On Inflation and Poverty: It’s getting more expensive to be poor

data politics economics dataviz

Because the prices of various goods and services rise and fall at different rates, different groups of people, most notably the poor, experience the burden of inflation much more than the rest of the population.

TJ Palanca https://www.twitter.com/tjpalanca
05-11-2014
We tend to think of inflation as a singular force that affects everyone the same way. It turns out however that the poorest households may have m'ore to lose as the peso shrinks. In this photo is a 100 trillion Zimbabwe dollar bill, commonplace during its period of hyperinflation. (Photo: <a href='https://www.flickr.com/photos/vegaseddie/4353407858/in/photolist-7CGmub-iPFXsH-5Yv1Eh-9Mxvej-9Mxveb-9Mxvem-aPsDhF-dvSfcy-9BDra4-5729SD-cSjkVQ-baF7z4-8Wgtd-b2XLqp-dPGh8m-dmyfCP-tCL7D-8eoT9r-dvSd4Y-dvSim5-dvSfs7-dvSgFh-dvLDhg-dvSc25-dvSg2G-dvLGwV-dvLDyk-dvLHpK-aPsMUV-6pmJu4-jjzRr-jgKXf-ei8bj9-sXJwe-7wYrsn-576m2j-aPsUMZ-dVkNy4-aPsNP8-73H7pG-dvLHyP-dvLDNp-dvLFYk-dvLD3X' rel='nofollow'>Paul/Flickr </a>, <a href='https://creativecommons.org/licenses/by/2.0/' rel='nofollow' target='_blank'>CC BY 2.0</a>)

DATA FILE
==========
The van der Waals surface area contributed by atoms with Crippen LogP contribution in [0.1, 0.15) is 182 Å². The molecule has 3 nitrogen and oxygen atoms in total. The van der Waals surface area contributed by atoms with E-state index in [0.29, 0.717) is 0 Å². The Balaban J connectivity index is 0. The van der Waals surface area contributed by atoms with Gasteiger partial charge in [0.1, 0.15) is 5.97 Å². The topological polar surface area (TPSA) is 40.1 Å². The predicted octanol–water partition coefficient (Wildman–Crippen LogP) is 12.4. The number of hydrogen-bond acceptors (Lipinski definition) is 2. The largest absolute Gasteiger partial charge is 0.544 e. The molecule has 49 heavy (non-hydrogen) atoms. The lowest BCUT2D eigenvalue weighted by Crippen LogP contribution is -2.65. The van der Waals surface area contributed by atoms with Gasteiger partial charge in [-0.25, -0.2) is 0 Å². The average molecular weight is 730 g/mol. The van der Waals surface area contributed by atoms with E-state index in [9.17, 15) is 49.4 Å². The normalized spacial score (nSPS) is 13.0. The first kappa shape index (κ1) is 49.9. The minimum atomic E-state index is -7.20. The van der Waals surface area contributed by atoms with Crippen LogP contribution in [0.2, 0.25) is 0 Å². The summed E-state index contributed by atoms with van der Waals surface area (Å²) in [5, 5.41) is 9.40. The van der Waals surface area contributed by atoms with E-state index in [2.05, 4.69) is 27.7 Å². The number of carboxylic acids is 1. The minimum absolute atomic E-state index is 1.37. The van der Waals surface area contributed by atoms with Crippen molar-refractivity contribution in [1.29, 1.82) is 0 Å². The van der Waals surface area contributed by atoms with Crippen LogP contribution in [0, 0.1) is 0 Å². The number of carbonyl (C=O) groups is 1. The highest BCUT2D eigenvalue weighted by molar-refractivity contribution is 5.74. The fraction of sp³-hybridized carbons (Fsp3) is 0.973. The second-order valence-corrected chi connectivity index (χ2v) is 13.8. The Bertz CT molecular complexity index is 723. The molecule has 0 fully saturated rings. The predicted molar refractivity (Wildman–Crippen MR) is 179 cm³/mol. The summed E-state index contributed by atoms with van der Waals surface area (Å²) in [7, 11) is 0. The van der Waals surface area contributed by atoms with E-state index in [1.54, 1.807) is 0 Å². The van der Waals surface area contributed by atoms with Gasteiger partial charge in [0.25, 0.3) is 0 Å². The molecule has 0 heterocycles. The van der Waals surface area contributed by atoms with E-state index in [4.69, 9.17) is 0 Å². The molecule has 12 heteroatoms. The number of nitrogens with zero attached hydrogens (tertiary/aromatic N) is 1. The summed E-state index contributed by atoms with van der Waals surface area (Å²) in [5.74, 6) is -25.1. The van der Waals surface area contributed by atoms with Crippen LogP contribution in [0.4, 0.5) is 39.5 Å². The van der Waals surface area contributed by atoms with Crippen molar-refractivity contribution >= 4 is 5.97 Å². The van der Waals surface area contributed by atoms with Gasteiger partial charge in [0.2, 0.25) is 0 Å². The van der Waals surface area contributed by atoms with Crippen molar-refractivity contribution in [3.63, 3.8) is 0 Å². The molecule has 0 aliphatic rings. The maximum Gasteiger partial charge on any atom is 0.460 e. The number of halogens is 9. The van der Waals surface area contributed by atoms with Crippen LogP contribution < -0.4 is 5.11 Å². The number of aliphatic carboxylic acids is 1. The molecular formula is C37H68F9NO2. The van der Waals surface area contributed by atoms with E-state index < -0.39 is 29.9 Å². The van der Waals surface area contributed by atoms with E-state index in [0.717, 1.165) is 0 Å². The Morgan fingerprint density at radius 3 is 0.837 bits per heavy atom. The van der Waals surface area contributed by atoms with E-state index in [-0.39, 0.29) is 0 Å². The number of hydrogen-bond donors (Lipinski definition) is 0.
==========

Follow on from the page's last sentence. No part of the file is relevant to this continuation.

Figure 1: We tend to think of inflation as a singular force that affects everyone the same way. It turns out however that the poorest households may have m’ore to lose as the peso shrinks. In this photo is a 100 trillion Zimbabwe dollar bill, commonplace during its period of hyperinflation. (Photo: Paul/Flickr , CC BY 2.0)

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Everyone knows about inflation - a pervasive, unstoppable force that moves prices (and hopefully wages) upward in the economy, but do we really understand it? Further analysis reveals that official overall inflation statistics understate the effect of rising prices on the poor.

Understanding Inflation

Inflation is measured through changes in what is called the Consumer Price Index or CPI. This is an aggregate measure of prices based on a certain ‘basket’ of goods composed of those typically consumed by households. It seems like a fair enough way to measure general price increases, but it has the effect of making you think that inflation affects everyone equally - it does not.

The basket of goods is an approximation of the average proportions that households consume. It turns out, however, that there are significant differences in the basket of goods for households from different income levels: